Israeli airstrikes and shelling across the Gaza Strip have persisted in the past 24 hours (as of 17:00). In Al Zaytoun area of Gaza city, one of the oldest churches (Saint Porphyries), where some 400 IDPs had sought refuge, was directly hit by an airstrike, reportedly killing at least 18 people and trapping dozens under the rubble.
Other airstrikes with high fatality numbers hit residential structures, including a house in Deir Al Balah (reportedly ten were killed); a house in east of Khan Yunis city (reportedly 21 were killed); six houses in another part of Khan Yunis (reportedly at least 17 were killed); a tower east of Deir Al Balah (reportedly five were killed). Hundreds were injured in these attacks.
Israeli air strikes continued targeting residential towers in Gaza city, reportedly destroying 24 multi-story residential towers in the Az Zahra' compound, in the early hours of 20 October. No casualties were reported from these strikes as residents were reportedly given warning and managed to evacuate. However, between 6,000 and 8,000 people were displaced to nearby schools and university buildings.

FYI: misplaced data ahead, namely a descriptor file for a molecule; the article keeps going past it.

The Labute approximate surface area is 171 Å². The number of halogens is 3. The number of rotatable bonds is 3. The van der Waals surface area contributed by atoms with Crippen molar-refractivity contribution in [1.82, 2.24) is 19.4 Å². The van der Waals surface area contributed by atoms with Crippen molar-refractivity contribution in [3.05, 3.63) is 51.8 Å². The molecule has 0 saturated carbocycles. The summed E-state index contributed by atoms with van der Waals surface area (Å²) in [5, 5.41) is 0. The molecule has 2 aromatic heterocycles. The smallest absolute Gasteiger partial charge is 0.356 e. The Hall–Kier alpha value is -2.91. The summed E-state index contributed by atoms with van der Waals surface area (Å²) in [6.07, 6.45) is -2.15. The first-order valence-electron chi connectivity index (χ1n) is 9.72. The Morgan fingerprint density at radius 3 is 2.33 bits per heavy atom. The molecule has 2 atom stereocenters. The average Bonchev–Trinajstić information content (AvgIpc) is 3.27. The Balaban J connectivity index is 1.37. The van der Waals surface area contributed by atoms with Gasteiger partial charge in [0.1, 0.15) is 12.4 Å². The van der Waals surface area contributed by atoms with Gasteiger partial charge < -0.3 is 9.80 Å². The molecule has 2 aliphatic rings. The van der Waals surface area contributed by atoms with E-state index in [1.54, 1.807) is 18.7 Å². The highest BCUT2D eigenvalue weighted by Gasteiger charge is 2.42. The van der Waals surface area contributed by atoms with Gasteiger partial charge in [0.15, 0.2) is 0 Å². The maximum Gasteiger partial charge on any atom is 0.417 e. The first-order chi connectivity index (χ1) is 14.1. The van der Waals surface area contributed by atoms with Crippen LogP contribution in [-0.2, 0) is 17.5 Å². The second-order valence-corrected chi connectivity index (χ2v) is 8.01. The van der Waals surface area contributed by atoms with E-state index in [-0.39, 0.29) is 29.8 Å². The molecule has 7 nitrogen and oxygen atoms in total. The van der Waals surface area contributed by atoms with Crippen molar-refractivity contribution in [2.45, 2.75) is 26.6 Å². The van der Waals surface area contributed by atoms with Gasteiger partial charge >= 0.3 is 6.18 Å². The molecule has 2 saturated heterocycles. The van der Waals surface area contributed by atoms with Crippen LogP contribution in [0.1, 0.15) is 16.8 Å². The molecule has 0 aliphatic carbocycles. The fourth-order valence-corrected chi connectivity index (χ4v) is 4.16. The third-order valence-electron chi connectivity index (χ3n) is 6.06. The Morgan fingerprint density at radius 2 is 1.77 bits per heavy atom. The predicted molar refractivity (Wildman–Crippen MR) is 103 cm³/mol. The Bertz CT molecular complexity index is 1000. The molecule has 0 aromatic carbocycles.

Since the start of hostilities, 4,137 Palestinians have been killed, including at least 1,661 children and 908 women, and about 13,162 have been injured, according to the Ministry of Health in Gaza. The reported fatality toll in Gaza during the 13 days of hostilities is about 84 per cent higher than the total number of fatalities during the 50-days escalation of hostilities in 2014 (2,251 Palestinian fatalities).
The Palestinian Civil Defense estimated that about 1,000 people, including children, are trapped beneath the rubble, some of whom are believed to still be alive. Rescue teams, primarily from the Palestinian Civil Defense, are struggling to carry out their mission, amid continuous airstrikes, severe shortage of fuel to run vehicles and equipment, and with limited or no connection to mobile networks.
On 15 October, the United Nations Relief and Works Agency for Palestine Refugees (UNRWA) issued a warning that the Gaza Strip is facing a shortage of body bags due to the rising number of fatalities. Furthermore, about 100 unidentified bodies were buried on 15 October in a mass grave in Rafah due to the lack of refrigerated space to store them until recognition procedures are conducted. This measure followed environmental and human indignity concerns related to the decomposition of the bodies.
According to the Ministry of Health in Gaza, as of 18 October, 79 families had lost ten or more of their members; 85 families had lost 6 to 9 members, and 320 families had lost two to five of their members.